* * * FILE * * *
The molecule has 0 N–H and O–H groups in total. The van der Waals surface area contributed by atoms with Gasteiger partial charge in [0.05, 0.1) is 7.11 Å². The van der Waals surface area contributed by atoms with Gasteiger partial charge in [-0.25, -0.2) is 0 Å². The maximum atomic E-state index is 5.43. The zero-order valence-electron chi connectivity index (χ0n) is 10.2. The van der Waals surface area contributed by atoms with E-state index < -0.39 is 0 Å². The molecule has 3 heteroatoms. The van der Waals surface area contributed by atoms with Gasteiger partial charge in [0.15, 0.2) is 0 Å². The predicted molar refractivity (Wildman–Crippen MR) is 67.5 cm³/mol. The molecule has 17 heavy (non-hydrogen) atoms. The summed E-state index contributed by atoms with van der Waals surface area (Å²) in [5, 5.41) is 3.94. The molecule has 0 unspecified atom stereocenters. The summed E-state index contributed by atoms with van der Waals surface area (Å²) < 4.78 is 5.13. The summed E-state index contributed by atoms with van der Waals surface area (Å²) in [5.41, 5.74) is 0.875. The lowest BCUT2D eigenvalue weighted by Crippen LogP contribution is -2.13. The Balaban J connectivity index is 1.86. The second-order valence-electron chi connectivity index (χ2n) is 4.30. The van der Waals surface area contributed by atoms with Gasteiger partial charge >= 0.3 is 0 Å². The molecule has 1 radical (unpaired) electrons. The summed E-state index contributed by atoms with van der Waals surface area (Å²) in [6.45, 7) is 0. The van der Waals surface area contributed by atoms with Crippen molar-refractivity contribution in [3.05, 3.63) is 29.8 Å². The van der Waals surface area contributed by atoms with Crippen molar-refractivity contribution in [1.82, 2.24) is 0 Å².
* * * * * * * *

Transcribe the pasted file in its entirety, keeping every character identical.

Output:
The molecule has 0 N–H and O–H groups in total. The van der Waals surface area contributed by atoms with Gasteiger partial charge in [0.05, 0.1) is 7.11 Å². The van der Waals surface area contributed by atoms with Gasteiger partial charge in [-0.25, -0.2) is 0 Å². The maximum atomic E-state index is 5.43. The zero-order valence-electron chi connectivity index (χ0n) is 10.2. The van der Waals surface area contributed by atoms with E-state index < -0.39 is 0 Å². The molecule has 3 heteroatoms. The van der Waals surface area contributed by atoms with Gasteiger partial charge in [0.15, 0.2) is 0 Å². The predicted molar refractivity (Wildman–Crippen MR) is 67.5 cm³/mol. The molecule has 17 heavy (non-hydrogen) atoms. The summed E-state index contributed by atoms with van der Waals surface area (Å²) in [5, 5.41) is 3.94. The molecule has 0 unspecified atom stereocenters. The summed E-state index contributed by atoms with van der Waals surface area (Å²) < 4.78 is 5.13. The summed E-state index contributed by atoms with van der Waals surface area (Å²) in [5.41, 5.74) is 0.875. The lowest BCUT2D eigenvalue weighted by Crippen LogP contribution is -2.13. The Balaban J connectivity index is 1.86. The second-order valence-electron chi connectivity index (χ2n) is 4.30. The van der Waals surface area contributed by atoms with Gasteiger partial charge >= 0.3 is 0 Å². The molecule has 1 radical (unpaired) electrons. The summed E-state index contributed by atoms with van der Waals surface area (Å²) in [6.45, 7) is 0. The van der Waals surface area contributed by atoms with Crippen molar-refractivity contribution in [3.05, 3.63) is 29.8 Å². The van der Waals surface area contributed by atoms with Crippen molar-refractivity contribution in [1.82, 2.24) is 0 Å².